A few years ago, while in the United States making my previous documentary, I was struck by the visceral attachment many U.S. citizens have to the death penalty. Although there seemed to be a rather superficial knowledge of this issue, in some areas--particularly in the South--support for the death penalty seemed like a belief, a real "faith." This is the question I wanted to ask with Lindy Lou, Juror Number Two: What becomes of such a belief after being confronted with the reality of a death sentence?
Lindy Lou, Juror Number Two is a film that deals with the criminal justice system in an unusual way. It is not about the murderer or the murders themselves, nor is it about the victims or the investigators. It is about us, about our moral responsibility when the state gives the people the power to decide about someone's life. Because any citizen in America could potentially serve on a jury, I thought this story would offer an opportunity to shift our vision of the death penalty from a vague and distant idea to something more tangible and complex. Jurors are an essential element of the criminal justice system, but no one knows how they feel after leaving the courthouse. More than twenty years later, Lindy is still struggling with the idea that she had a hand in a man's death. A strong supporter of capital punishment when she entered the courtroom--an "eye for an eye person," as she says--she became its collateral victim as she realized she had set an execution in motion and wondered whether her life would ever be normal again.
There was no doubt about Bobby Wilcher's guilt in a brutal double homicide. The man never expressed remorse, and one could think he was amongst the worst of the worst for whom the death penalty is supposedly designed. Therefore, Lindy's ordeal lies on a moral level: What legitimacy did she have to decide the fate of a man? She questions the morality of being allowed to send someone to his death, and as of today she still has not found an answer.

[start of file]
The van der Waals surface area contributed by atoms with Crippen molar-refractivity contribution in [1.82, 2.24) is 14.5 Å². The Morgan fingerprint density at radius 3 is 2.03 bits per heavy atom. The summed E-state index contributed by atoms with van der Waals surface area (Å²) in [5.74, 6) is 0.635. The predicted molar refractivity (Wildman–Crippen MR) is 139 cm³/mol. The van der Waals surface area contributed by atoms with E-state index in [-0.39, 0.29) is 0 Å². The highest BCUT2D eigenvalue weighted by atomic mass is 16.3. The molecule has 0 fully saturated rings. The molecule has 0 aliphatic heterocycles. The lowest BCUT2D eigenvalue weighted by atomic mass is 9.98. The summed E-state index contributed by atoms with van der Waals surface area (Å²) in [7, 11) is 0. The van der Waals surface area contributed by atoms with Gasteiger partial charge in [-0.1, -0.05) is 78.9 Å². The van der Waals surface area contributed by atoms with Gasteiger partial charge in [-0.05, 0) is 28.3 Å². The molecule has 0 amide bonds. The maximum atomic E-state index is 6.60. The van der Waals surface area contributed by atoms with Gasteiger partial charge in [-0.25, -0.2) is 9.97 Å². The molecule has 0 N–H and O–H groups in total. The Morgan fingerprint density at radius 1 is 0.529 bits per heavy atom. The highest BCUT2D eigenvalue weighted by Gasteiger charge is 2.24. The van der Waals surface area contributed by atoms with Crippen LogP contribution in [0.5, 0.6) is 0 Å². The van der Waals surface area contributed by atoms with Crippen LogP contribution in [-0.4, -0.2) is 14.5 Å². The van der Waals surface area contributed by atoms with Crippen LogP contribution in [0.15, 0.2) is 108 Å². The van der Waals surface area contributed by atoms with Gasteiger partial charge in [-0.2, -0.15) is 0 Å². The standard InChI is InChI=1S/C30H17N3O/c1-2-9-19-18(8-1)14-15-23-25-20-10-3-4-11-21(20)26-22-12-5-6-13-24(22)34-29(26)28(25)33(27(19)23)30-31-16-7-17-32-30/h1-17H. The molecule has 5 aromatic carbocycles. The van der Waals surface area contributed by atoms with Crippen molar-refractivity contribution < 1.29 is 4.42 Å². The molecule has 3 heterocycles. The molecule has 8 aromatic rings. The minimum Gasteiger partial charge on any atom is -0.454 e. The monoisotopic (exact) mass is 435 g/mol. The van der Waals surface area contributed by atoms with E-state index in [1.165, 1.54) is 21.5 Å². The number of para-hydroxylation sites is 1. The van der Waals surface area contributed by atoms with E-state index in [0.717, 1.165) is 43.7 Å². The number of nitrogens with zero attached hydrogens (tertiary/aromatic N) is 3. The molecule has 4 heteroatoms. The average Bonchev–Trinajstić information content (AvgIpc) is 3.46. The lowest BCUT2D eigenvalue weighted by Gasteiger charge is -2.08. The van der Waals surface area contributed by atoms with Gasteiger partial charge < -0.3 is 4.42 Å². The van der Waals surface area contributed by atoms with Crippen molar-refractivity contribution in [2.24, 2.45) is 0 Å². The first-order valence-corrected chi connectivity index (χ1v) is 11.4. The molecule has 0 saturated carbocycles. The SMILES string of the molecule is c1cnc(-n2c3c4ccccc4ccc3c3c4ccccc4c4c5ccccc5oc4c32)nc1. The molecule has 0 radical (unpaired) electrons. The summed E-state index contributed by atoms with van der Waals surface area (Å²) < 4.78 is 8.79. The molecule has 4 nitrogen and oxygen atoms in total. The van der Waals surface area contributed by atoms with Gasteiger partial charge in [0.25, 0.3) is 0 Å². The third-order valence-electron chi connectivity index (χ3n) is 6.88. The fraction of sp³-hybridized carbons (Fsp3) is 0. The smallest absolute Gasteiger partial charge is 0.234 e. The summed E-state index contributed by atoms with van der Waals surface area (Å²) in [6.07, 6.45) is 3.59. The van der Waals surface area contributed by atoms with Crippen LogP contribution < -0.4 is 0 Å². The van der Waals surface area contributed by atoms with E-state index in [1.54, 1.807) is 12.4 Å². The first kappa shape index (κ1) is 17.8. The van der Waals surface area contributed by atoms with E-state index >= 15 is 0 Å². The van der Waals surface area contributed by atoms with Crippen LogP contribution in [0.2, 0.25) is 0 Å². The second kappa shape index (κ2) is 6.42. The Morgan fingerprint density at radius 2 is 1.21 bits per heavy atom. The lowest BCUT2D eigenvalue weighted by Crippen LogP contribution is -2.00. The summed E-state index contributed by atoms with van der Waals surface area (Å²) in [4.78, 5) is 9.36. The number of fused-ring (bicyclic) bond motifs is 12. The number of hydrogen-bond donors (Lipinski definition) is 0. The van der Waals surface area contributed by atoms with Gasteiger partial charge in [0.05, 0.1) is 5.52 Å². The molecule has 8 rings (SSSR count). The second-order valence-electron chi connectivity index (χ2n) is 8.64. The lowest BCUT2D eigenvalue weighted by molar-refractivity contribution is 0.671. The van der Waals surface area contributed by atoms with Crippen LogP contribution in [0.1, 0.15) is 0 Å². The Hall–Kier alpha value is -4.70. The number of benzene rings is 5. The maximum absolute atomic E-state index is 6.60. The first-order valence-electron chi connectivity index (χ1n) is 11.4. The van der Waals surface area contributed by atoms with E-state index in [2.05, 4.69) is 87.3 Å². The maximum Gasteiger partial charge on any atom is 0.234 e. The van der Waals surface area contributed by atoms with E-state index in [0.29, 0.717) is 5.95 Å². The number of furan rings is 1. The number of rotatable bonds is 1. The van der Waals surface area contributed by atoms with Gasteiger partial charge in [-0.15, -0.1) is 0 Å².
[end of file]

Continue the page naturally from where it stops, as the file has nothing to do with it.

Meeting Lindy Lou was a gift. A gun-toting Baptist Republican, she is part of an America that is often stereotyped, and she certainly shook up all the preconceived ideas I had. As conservative as she is, she had the courage to question her beliefs and to admit that sometimes the world is more complex than she wanted it to be. As she met with her fellow jurors, I admired her ability to listen, and I was startled to see that many had almost never talked about this experience. None of them felt any pride or satisfaction in fulfilling their civic duty and serving justice the way they did. Some even had to set up different coping mechanisms: one of them in particular talks about how he had to remove his emotions from the process in order to hand down a death sentence. Participating in the killing of a man requires you to lose part of your humanity.
While filming, I realized that although Lindy raised the question of their common responsibility, she also recreated a sense of community with these jurors. It may be a cliché to say that America--and probably most of the Western world--has never been as divided as it is today. I feel this sense of division is amplified by our ability to emphasize what is ugly within "the other," so maybe it is time to find and promote what is best from the other side. It is more difficult; it forbids simplistic answers and it commands us to revise our judgments. Most of all, it requires us to listen to each other. People like Lindy Lou show us the way.
-- Florent Vassault